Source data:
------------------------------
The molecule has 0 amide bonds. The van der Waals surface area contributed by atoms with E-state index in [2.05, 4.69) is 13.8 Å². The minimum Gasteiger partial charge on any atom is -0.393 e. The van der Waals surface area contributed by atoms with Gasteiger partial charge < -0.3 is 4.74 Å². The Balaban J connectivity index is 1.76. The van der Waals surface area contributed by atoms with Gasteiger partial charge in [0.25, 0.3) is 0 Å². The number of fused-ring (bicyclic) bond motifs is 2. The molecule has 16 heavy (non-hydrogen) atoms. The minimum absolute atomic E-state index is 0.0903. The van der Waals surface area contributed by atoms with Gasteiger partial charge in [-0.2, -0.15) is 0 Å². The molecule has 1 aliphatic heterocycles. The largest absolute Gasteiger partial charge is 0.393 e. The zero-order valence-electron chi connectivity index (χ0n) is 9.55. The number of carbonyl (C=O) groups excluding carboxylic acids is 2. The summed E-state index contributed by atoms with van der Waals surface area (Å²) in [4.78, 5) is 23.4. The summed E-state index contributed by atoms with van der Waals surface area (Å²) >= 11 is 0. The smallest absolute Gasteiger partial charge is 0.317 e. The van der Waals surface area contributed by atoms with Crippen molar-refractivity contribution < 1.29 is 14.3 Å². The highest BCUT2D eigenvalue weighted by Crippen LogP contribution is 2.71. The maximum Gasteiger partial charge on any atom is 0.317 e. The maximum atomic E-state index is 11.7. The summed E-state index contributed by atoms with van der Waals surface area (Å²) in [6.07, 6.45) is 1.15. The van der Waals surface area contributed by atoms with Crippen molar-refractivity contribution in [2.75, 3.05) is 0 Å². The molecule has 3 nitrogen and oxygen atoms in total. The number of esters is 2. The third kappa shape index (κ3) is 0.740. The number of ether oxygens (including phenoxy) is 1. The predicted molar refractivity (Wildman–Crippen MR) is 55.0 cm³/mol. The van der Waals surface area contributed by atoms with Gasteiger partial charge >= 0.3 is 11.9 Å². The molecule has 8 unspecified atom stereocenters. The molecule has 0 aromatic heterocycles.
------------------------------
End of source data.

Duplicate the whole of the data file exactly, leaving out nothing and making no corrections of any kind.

The molecule has 0 amide bonds. The van der Waals surface area contributed by atoms with E-state index in [2.05, 4.69) is 13.8 Å². The minimum Gasteiger partial charge on any atom is -0.393 e. The van der Waals surface area contributed by atoms with Gasteiger partial charge < -0.3 is 4.74 Å². The Balaban J connectivity index is 1.76. The van der Waals surface area contributed by atoms with Gasteiger partial charge in [0.25, 0.3) is 0 Å². The number of fused-ring (bicyclic) bond motifs is 2. The molecule has 16 heavy (non-hydrogen) atoms. The minimum absolute atomic E-state index is 0.0903. The van der Waals surface area contributed by atoms with Gasteiger partial charge in [-0.2, -0.15) is 0 Å². The molecule has 1 aliphatic heterocycles. The largest absolute Gasteiger partial charge is 0.393 e. The zero-order valence-electron chi connectivity index (χ0n) is 9.55. The number of carbonyl (C=O) groups excluding carboxylic acids is 2. The summed E-state index contributed by atoms with van der Waals surface area (Å²) in [4.78, 5) is 23.4. The summed E-state index contributed by atoms with van der Waals surface area (Å²) >= 11 is 0. The smallest absolute Gasteiger partial charge is 0.317 e. The van der Waals surface area contributed by atoms with Crippen molar-refractivity contribution < 1.29 is 14.3 Å². The highest BCUT2D eigenvalue weighted by Crippen LogP contribution is 2.71. The maximum Gasteiger partial charge on any atom is 0.317 e. The maximum atomic E-state index is 11.7. The summed E-state index contributed by atoms with van der Waals surface area (Å²) in [6.07, 6.45) is 1.15. The van der Waals surface area contributed by atoms with Crippen molar-refractivity contribution in [2.75, 3.05) is 0 Å². The molecule has 3 nitrogen and oxygen atoms in total. The number of esters is 2. The third kappa shape index (κ3) is 0.740. The number of ether oxygens (including phenoxy) is 1. The predicted molar refractivity (Wildman–Crippen MR) is 55.0 cm³/mol. The van der Waals surface area contributed by atoms with Gasteiger partial charge >= 0.3 is 11.9 Å². The molecule has 8 unspecified atom stereocenters. The molecule has 0 aromatic heterocycles.